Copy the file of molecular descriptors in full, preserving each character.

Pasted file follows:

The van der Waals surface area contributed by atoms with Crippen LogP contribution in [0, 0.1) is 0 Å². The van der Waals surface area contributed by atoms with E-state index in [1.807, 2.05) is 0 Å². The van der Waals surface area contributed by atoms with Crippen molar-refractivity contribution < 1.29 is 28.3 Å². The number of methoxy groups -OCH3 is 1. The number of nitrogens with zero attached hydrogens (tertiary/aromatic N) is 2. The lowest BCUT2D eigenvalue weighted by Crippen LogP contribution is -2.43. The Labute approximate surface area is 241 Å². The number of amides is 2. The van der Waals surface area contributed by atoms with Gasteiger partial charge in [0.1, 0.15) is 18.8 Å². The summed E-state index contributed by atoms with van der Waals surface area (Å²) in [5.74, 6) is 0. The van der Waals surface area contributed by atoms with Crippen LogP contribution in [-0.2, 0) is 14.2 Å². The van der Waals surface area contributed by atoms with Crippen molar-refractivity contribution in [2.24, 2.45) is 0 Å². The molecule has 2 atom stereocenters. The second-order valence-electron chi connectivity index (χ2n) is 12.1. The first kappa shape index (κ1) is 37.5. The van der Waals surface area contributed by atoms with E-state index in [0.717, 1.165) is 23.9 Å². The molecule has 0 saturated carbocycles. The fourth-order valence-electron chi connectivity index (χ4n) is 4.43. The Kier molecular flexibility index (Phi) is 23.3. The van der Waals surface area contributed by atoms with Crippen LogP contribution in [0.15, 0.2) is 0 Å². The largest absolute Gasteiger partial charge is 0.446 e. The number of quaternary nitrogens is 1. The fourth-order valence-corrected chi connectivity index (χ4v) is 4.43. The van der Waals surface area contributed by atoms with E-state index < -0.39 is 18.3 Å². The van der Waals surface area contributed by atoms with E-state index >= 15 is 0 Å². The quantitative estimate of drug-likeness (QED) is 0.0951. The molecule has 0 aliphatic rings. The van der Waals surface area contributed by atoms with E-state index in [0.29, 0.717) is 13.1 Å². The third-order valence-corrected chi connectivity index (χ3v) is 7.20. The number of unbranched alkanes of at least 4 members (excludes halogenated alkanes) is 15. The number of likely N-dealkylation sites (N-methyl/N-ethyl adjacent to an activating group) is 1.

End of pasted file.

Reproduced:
The van der Waals surface area contributed by atoms with Crippen LogP contribution in [0, 0.1) is 0 Å². The van der Waals surface area contributed by atoms with E-state index in [1.807, 2.05) is 0 Å². The van der Waals surface area contributed by atoms with Crippen molar-refractivity contribution < 1.29 is 28.3 Å². The number of methoxy groups -OCH3 is 1. The number of nitrogens with zero attached hydrogens (tertiary/aromatic N) is 2. The lowest BCUT2D eigenvalue weighted by Crippen LogP contribution is -2.43. The Labute approximate surface area is 241 Å². The number of amides is 2. The van der Waals surface area contributed by atoms with Gasteiger partial charge in [0.1, 0.15) is 18.8 Å². The summed E-state index contributed by atoms with van der Waals surface area (Å²) in [5.74, 6) is 0. The van der Waals surface area contributed by atoms with Crippen LogP contribution in [-0.2, 0) is 14.2 Å². The van der Waals surface area contributed by atoms with Crippen molar-refractivity contribution in [2.24, 2.45) is 0 Å². The molecule has 2 atom stereocenters. The second-order valence-electron chi connectivity index (χ2n) is 12.1. The first kappa shape index (κ1) is 37.5. The van der Waals surface area contributed by atoms with E-state index in [0.717, 1.165) is 23.9 Å². The molecule has 0 saturated carbocycles. The fourth-order valence-electron chi connectivity index (χ4n) is 4.43. The Kier molecular flexibility index (Phi) is 23.3. The van der Waals surface area contributed by atoms with Crippen LogP contribution in [0.15, 0.2) is 0 Å². The largest absolute Gasteiger partial charge is 0.446 e. The number of quaternary nitrogens is 1. The fourth-order valence-corrected chi connectivity index (χ4v) is 4.43. The van der Waals surface area contributed by atoms with E-state index < -0.39 is 18.3 Å². The van der Waals surface area contributed by atoms with E-state index >= 15 is 0 Å². The quantitative estimate of drug-likeness (QED) is 0.0951. The molecule has 0 aliphatic rings. The van der Waals surface area contributed by atoms with E-state index in [0.29, 0.717) is 13.1 Å². The third-order valence-corrected chi connectivity index (χ3v) is 7.20. The number of unbranched alkanes of at least 4 members (excludes halogenated alkanes) is 15. The number of likely N-dealkylation sites (N-methyl/N-ethyl adjacent to an activating group) is 1.